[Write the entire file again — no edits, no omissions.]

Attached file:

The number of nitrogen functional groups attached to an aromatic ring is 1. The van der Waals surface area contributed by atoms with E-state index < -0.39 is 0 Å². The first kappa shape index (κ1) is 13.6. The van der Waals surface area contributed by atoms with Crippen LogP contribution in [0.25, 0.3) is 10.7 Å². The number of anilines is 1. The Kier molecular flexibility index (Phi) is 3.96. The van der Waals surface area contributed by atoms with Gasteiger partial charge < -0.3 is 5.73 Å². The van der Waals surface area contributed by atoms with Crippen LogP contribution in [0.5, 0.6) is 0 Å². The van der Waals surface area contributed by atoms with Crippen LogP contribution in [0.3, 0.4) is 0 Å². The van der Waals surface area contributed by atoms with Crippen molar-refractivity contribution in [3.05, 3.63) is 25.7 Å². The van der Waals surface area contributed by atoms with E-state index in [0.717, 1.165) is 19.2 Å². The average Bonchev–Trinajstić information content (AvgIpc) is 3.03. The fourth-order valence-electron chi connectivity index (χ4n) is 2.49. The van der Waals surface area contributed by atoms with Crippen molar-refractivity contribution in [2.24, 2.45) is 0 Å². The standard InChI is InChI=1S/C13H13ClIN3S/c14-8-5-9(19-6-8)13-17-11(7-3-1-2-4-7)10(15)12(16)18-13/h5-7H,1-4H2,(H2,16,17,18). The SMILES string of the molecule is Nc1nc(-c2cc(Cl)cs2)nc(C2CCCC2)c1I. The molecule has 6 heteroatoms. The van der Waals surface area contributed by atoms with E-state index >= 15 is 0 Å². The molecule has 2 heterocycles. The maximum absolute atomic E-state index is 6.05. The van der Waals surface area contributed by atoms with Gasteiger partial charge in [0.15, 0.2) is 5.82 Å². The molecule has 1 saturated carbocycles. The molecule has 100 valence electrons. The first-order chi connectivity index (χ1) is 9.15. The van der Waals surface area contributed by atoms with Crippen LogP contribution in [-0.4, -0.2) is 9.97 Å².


The number of nitrogen functional groups attached to an aromatic ring is 1. The van der Waals surface area contributed by atoms with E-state index < -0.39 is 0 Å². The first kappa shape index (κ1) is 13.6. The van der Waals surface area contributed by atoms with Crippen LogP contribution in [0.25, 0.3) is 10.7 Å². The number of anilines is 1. The Kier molecular flexibility index (Phi) is 3.96. The van der Waals surface area contributed by atoms with Gasteiger partial charge < -0.3 is 5.73 Å². The van der Waals surface area contributed by atoms with Crippen LogP contribution in [0.5, 0.6) is 0 Å². The van der Waals surface area contributed by atoms with Crippen LogP contribution in [0.3, 0.4) is 0 Å². The van der Waals surface area contributed by atoms with Crippen molar-refractivity contribution in [3.05, 3.63) is 25.7 Å². The van der Waals surface area contributed by atoms with E-state index in [0.717, 1.165) is 19.2 Å². The average Bonchev–Trinajstić information content (AvgIpc) is 3.03. The fourth-order valence-electron chi connectivity index (χ4n) is 2.49. The van der Waals surface area contributed by atoms with Crippen molar-refractivity contribution in [2.24, 2.45) is 0 Å². The standard InChI is InChI=1S/C13H13ClIN3S/c14-8-5-9(19-6-8)13-17-11(7-3-1-2-4-7)10(15)12(16)18-13/h5-7H,1-4H2,(H2,16,17,18). The SMILES string of the molecule is Nc1nc(-c2cc(Cl)cs2)nc(C2CCCC2)c1I. The molecule has 6 heteroatoms. The van der Waals surface area contributed by atoms with E-state index >= 15 is 0 Å². The molecule has 2 heterocycles. The maximum absolute atomic E-state index is 6.05. The van der Waals surface area contributed by atoms with Gasteiger partial charge in [0.15, 0.2) is 5.82 Å². The molecule has 1 saturated carbocycles. The molecule has 100 valence electrons. The first-order chi connectivity index (χ1) is 9.15. The van der Waals surface area contributed by atoms with Crippen LogP contribution in [-0.4, -0.2) is 9.97 Å².